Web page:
• Engaging in pedagogic and artistic practice in a learning theatre

      Daly, Darren; Barth, Caroline; Shelton, Fiona; University of Derby (2015)
      This is a case study of the Learning Theatre, identifying some of the challenges and successes of its collaborative HE projects.The presentation was part of a conference investigating partnerships between HEIs and Professional Theatres. It gives an overview of some of the learning initiatives that the theatre operates and the concept of the Learning Theatre and then focusses on a case study of the ‘Company Aside’ initiative within this context. The research is focussed on student experience throughout the process and identifies key considerations for the development of the scheme and the partnership.
    • Enthusiasm

      Basi, Philip Ranjit; University Of Derby (Enthusiasm, 2017-08-01)
      Enthusiasm provides dedicated youth work mentors to support a minimum of 60 young people aged 11-18 who are most at risk of exclusion from education, offending and anti-social behaviour – including the influence of negative peer groups and gangs, or those who are behaving in ways that require a multi agency response. Most of the young people are identified by various partner agencies and referred through Vulnerable Children Meetings (VCM), Neighbourhood Tasking Meetings and other partner agencies which may include Police, Housing, Anti-Social Behaviour Teams, Children and Young People Department (CYPD), Schools, Health Services, Volunteer and Community Sector Organisations and other agencies working within different areas. This short documentary follows some of the participants who engaged with the project that gave them access to the creative facilities of the university and how creativity can give you a voice and help to express one self through art.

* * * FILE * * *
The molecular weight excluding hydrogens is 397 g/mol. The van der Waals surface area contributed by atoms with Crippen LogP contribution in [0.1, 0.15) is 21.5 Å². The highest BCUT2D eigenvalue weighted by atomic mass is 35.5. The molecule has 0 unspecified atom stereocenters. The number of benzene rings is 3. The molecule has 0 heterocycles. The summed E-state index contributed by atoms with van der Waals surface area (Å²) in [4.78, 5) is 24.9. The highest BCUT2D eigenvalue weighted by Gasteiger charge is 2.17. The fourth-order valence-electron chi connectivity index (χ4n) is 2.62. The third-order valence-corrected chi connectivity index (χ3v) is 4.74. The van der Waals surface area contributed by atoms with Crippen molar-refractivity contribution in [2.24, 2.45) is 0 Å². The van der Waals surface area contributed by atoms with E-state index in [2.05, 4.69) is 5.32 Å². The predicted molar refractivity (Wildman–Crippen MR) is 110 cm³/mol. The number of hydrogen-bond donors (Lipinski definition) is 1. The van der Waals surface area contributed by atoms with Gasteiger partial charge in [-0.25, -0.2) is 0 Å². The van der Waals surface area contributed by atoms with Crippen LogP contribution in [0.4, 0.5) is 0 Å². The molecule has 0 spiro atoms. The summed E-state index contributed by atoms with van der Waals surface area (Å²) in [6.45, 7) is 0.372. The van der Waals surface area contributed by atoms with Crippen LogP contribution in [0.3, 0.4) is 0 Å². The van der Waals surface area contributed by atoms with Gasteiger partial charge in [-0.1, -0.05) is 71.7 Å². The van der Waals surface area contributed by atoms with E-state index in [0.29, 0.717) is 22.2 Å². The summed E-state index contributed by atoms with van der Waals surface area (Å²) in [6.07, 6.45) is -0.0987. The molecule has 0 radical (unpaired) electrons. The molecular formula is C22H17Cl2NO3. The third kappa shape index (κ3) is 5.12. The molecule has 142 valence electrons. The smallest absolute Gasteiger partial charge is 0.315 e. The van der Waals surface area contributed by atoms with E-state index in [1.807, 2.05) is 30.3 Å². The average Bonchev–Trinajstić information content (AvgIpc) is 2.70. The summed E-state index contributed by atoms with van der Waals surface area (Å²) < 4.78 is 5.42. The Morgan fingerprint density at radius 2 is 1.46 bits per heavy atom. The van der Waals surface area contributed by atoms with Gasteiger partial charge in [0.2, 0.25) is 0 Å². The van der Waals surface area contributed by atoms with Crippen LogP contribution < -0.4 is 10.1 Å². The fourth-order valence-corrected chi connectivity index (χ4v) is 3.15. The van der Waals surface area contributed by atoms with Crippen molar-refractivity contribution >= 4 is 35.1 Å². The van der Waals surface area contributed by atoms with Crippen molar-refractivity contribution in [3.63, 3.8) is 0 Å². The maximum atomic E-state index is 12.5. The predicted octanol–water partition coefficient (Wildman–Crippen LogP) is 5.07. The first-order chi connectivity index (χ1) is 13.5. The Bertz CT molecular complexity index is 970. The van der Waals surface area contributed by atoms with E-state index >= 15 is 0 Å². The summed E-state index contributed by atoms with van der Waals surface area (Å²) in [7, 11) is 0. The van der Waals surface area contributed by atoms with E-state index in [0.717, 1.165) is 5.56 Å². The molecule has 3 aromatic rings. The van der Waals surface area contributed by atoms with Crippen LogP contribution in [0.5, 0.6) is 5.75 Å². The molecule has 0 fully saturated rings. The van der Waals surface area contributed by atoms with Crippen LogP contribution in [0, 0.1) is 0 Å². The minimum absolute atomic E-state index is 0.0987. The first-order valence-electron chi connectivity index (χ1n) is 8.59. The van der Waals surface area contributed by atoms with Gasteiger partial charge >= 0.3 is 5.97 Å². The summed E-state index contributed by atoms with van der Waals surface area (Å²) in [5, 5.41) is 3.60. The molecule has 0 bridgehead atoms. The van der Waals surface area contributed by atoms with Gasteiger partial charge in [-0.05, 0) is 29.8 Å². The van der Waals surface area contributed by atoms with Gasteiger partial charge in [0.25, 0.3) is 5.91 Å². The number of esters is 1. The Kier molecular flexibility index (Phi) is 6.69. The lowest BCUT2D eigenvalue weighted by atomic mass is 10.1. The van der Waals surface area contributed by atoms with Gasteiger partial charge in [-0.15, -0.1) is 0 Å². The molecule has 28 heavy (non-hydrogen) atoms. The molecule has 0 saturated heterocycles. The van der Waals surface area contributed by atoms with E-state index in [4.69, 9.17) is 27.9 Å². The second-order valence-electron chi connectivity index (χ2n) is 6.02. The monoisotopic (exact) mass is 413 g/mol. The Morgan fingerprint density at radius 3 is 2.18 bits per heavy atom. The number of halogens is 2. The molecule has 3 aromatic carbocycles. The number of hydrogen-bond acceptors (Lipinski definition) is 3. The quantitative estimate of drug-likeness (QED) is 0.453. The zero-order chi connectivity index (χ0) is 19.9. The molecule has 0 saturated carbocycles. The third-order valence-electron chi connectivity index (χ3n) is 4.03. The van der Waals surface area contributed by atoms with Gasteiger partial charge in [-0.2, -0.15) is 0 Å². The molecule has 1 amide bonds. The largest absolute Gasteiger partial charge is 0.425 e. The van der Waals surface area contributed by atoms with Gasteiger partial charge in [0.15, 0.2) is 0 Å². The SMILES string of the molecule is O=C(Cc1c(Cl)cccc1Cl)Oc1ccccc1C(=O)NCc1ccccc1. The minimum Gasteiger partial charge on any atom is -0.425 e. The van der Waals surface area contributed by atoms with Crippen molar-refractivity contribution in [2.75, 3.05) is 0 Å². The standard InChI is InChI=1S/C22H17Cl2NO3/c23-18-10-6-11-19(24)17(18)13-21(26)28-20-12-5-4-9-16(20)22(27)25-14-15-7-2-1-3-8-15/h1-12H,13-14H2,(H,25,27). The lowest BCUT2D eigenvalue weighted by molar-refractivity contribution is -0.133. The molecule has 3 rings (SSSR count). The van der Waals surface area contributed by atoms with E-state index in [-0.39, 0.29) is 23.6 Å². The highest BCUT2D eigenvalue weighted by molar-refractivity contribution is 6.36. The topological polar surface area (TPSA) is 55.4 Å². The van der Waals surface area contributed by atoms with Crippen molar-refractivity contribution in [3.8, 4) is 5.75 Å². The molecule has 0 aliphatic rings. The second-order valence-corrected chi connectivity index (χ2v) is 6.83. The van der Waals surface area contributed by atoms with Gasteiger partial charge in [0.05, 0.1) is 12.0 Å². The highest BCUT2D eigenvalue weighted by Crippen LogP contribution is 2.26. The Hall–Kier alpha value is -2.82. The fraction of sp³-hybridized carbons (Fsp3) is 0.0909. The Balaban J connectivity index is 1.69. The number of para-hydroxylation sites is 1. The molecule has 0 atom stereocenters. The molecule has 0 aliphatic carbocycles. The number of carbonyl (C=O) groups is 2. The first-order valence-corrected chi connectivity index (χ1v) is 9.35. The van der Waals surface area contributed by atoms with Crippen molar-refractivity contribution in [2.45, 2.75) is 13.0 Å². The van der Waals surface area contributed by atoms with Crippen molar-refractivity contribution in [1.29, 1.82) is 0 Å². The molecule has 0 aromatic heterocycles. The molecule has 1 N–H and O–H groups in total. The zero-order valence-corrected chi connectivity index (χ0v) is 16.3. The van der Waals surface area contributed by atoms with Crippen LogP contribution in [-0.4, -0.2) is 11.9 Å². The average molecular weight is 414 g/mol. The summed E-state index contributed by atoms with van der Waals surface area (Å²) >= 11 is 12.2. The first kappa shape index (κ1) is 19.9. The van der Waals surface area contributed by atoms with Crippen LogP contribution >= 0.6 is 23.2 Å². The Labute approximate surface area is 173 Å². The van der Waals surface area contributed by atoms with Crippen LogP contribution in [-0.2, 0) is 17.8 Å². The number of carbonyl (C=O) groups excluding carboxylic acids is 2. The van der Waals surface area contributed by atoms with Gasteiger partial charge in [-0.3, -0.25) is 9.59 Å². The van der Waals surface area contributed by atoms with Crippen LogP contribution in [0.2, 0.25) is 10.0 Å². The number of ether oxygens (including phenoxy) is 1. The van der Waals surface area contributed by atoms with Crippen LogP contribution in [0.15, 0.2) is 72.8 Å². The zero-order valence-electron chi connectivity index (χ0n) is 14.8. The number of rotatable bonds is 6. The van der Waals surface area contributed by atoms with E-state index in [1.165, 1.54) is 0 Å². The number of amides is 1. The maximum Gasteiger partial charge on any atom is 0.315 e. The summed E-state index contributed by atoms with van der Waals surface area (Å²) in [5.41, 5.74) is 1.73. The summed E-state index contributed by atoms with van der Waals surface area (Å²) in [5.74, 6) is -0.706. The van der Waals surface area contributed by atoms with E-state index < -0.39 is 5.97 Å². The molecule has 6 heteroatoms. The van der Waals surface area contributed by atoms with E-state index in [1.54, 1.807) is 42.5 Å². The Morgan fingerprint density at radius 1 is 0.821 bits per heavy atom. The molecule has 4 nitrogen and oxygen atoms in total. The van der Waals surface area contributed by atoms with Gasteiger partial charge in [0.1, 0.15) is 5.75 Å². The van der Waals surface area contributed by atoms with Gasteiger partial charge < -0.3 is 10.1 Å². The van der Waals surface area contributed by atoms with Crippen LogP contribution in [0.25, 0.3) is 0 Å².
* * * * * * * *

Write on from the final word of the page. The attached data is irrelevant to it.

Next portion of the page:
• Entrepreneurship for the creative and media arts

      White, Christine; Oddey, Alison; Xia, Fan; Ping, Lu; McNicoll, Sarah; Nottingham Trent University; Shanghai Institute of Visual Art; University of Derby (China Agricultural University Press, 2012)